Great man. Great artist. Shitty movie. Well… a weird movie.
By: Jonny Havey | Director & Producer
Director Ava DuVernay (I Will Follow) has made David Oyelowo (many films ranging from Lincoln to Intersteller) more than just a background character – he has given great depth and strength to the embodiment of Martin Luther King Jr.
It makes me sad that I had no idea who David was until his Oscar nomination worthy performance in Selma. I honestly thought he was an unknown actor and that Selma was his first movie. With that being said, he picked a great movie to have his breakout leading role in.
As many of you know, I am always a big fan of movies with characters that stand up to the government and other forms of authority. I believe that the concept of communities of people joining together to overcome oppression or work towards some sort of positive social/economic change is very inspirational.
Authority and power is abused too much in this world and the people who use it to being harm to those around them have some sort of karma coming to them some day. Selma tells a story about a man that may be one of the most famous people to ever live in the United States. He has been portrayed in many forms of media and his story is widely known.
Therefore, the movie itself does not bring source material that people are unfamiliar with. Instead it digs deeper into a part of the story that has had a much greater influence that people may have before thought. Martin Luther King’s push for equal voting rights and treatment for everyone.
King was always about the bigger picture and getting people behind an idea instead of behind one man. This is how I look at everything I do. People don’t care about what you do. They care about why you do it.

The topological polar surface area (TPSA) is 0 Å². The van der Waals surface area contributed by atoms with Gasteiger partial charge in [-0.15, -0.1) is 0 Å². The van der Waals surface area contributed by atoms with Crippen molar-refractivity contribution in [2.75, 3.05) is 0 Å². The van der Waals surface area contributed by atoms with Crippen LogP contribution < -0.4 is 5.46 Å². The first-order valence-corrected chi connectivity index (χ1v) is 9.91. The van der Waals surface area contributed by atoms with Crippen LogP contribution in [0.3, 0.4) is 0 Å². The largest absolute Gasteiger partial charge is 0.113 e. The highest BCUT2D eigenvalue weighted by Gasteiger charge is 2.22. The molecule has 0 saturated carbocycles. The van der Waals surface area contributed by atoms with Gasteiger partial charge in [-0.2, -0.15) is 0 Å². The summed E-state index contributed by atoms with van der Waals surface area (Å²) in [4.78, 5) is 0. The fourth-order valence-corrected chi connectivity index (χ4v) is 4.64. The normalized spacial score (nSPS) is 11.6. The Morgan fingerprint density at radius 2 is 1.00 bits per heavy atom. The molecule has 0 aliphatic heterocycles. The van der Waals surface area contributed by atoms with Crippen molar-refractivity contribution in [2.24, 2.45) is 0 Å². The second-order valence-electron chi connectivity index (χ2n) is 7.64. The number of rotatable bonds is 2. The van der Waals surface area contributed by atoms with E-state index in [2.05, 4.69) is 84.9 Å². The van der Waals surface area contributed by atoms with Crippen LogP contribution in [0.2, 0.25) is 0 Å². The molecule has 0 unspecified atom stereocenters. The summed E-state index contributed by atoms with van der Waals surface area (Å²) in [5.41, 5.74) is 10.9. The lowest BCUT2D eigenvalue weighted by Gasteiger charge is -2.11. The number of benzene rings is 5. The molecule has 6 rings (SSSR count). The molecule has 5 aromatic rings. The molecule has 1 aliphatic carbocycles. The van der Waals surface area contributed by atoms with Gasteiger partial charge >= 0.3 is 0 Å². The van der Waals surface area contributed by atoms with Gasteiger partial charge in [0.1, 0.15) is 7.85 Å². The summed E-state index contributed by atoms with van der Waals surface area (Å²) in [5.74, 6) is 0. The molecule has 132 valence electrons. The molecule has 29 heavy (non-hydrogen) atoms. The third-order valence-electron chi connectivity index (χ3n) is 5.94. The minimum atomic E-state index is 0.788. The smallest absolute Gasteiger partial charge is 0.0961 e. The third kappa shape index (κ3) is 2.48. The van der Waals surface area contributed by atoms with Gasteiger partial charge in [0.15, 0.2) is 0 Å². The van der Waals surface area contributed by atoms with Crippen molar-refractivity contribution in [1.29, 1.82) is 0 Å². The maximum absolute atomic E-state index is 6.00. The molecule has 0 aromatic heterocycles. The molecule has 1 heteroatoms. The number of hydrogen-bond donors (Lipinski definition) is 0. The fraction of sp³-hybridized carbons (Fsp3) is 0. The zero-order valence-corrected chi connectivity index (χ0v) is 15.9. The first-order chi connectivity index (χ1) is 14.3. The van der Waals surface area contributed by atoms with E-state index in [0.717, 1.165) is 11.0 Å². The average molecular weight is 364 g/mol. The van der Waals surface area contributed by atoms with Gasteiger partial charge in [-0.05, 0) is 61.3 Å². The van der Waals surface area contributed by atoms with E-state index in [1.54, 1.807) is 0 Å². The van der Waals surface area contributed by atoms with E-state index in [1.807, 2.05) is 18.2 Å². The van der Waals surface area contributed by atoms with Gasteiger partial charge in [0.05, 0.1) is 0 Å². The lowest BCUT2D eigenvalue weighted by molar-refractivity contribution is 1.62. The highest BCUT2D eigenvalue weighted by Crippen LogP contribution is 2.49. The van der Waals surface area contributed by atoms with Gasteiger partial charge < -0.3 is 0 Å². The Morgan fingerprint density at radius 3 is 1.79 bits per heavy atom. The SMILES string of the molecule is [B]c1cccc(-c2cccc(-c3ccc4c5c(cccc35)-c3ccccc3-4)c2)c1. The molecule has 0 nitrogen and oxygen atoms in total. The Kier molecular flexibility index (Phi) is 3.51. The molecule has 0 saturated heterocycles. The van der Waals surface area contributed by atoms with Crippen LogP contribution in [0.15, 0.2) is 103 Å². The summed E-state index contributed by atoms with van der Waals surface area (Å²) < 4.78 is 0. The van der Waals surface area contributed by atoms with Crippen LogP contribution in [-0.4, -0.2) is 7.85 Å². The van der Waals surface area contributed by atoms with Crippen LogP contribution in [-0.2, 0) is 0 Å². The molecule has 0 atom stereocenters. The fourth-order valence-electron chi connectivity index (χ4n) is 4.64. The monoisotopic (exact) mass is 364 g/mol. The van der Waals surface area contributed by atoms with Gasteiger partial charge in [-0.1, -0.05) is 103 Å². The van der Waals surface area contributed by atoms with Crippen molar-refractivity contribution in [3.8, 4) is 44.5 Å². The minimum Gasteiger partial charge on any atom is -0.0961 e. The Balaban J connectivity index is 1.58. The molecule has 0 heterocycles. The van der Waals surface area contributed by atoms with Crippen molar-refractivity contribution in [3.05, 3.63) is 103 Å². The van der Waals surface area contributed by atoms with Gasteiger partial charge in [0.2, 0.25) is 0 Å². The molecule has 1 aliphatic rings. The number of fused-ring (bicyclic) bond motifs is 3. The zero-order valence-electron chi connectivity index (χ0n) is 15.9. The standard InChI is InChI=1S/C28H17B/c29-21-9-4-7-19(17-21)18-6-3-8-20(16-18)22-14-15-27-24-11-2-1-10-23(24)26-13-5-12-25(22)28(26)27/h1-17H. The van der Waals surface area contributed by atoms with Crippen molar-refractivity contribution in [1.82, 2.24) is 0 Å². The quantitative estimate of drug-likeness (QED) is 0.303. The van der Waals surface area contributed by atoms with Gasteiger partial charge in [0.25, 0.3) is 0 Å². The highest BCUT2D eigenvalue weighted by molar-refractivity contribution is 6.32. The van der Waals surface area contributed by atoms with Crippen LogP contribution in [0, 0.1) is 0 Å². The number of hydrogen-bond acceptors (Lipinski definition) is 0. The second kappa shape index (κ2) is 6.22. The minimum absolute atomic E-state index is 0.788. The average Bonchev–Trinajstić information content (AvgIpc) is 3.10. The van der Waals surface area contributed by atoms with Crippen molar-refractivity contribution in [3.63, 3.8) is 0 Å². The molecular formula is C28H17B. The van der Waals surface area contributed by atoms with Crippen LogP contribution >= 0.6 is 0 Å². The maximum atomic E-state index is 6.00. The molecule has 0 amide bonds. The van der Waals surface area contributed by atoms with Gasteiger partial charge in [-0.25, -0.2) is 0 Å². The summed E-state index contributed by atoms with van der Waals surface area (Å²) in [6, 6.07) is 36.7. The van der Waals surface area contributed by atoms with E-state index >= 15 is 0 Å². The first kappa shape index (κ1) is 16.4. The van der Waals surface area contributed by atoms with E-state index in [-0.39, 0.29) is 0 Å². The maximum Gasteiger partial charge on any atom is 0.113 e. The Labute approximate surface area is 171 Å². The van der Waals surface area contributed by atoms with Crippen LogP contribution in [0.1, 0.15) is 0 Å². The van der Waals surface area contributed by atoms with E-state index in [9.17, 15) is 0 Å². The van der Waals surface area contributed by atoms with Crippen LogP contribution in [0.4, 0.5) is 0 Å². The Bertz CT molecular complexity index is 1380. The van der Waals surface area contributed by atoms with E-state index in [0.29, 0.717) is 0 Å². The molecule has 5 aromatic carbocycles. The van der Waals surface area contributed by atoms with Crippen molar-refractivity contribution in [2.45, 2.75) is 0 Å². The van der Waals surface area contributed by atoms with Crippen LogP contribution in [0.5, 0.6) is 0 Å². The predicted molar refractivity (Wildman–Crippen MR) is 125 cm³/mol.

The success that came out of winning the right to vote is utterly amazing and the most impactful part of the film.
By: Jonny Havey
I had a very similar reaction to David Fincher’s (The Girl with the Dragon Tattoo) Gone Girl that I had after seeing Christopher Nolan’s Intersteller in 2014. I couldn’t stop smiling because both of my favorite directors knocked their movies out of the park.
Now, most of you either already know all about the story because you read Gillian Flynn’s book or dislike reading like me and watched the movie (prior to second run movie screenings), or you have followed the hype leading into award season. Therefore, you couldn’t care less what I say about the movie… so I won’t bore you.
I honestly don’t know why I waited until 2015 to see Gone Girl. My only explanation is that even before the movie came out I knew exactly what I would be getting myself into. Fincher is a genius and Gone Girl was going to be nothing less than a mind-f***. With that being said, I had really high hopes for the movie and was working for PwC when it came out, so I struggled to find a good time to get to the theater. I also, was worried that it wouldn’t be one of my favorite films of the year and it would let me down.
Fincher has big meaning to my career choice as a producer and I only expect the best from him. When I was 12 years old with a bunch of friends at a soccer tournament I saw Panic Room without even knowing it was Fincher (I loved the movie). A couple years later I saw Fight Club having no idea it was the same director (I loved that movie). Sometime between seeing Panic Room and Fight Club I saw all the Alien movies and had some weird draw to Alien 3. Then I saw Se7en and realized it was the same director as Fight Club. Then I saw both Zodiac and The Curious Case of Benjamin Button (loved them) and made no connection between all six movies.
It wasn’t until The Social Network that I had my “oh shit!” moment realizing that David Fincher had been the director that had the biggest impact on taking my adult themed movie virginity. The Social Network instantly made my top 5 of all time.
The king of book adaptations made the most important critique on society and the sickness of manipulation that infects it that I have ever seen. Gone Girl was not a comfortable movie to see, but everyone needs to see it to show the scary truth about modern relationships.
By: Jonny Havey | Chief Producer & Director